Non-invasive measurement and imaging of hepatic iron concentrations using nuclear magnetic resonance [ 2002 - 2004 ]

Also known as: Non-invasive measurement and imaging of liver iron concentrations

Research Grant

[Cite as]

Researchers: Prof Timothy St Pierre (Principal investigator) ,  Dr Wanida Chua-Anusorn Prof Gary Jeffrey Prof John Olynyk

Brief description Iron overload diseases such as genetic haemochromatosis and thalassaemia affect up to 0.5% of the world's population. These diseases result in deposition of dangerously high concentrations of iron in tissues of the body. Organs such as the liver and heart are at particular risk of being damaged. In order to manage a patient's condition optimally, a knowledge of their tissue iron concentrations is required. Currently the most direct and reliable way of achieving this is to remove a small sample of the patient's liver for chemical analysis. Apart from the fact that the procedure is unpleasant and carries some risk, the measurement made by this method has some uncertainty because the liver iron concentration can vary significantly from place to place within the liver. The aim of this project is to test the validity of a new non-invasive method of measuring and imaging the liver iron concentrations of a patient. In addition, the potential to use the new technology for detecting and imaging liver cirrhosis in iron overloaded patients will be evaluated. If successful, the project may lead to a more accurate method of measuring tissue iron concentrations and eliminate the need for invasive procedures.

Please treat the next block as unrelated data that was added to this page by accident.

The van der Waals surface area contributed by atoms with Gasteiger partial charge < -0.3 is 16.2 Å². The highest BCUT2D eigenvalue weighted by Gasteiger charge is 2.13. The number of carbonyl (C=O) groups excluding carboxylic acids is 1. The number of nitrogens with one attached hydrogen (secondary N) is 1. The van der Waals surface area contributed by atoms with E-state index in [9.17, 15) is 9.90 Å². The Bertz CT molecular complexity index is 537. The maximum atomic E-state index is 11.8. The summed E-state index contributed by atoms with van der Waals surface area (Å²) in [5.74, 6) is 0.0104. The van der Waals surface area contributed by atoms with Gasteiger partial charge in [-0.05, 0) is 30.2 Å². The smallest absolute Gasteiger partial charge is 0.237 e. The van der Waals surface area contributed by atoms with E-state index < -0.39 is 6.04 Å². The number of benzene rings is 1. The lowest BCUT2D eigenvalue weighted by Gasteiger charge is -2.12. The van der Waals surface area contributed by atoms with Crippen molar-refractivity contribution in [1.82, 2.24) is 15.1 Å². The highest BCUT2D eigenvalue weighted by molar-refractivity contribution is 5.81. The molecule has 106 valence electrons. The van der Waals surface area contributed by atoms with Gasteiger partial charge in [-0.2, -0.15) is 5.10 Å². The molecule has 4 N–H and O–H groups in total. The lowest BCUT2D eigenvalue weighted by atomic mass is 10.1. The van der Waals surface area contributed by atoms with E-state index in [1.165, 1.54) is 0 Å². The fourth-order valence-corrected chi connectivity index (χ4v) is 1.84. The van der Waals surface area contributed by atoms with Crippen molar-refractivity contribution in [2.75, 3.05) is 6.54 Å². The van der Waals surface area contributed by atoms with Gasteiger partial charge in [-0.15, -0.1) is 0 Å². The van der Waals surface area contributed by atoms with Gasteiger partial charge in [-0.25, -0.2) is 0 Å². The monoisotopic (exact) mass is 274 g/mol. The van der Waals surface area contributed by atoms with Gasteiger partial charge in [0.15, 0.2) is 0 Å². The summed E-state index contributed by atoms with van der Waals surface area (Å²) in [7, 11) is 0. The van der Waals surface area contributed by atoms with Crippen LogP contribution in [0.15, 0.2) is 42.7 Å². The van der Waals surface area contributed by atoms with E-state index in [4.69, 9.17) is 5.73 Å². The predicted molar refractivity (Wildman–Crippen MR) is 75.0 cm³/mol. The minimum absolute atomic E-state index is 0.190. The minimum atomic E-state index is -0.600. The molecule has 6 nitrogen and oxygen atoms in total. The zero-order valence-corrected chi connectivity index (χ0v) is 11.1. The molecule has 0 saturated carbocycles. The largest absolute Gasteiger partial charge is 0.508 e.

Funding Amount $AUD 341,210.00

Funding Scheme NHMRC Development Grants

Notes Development Grant

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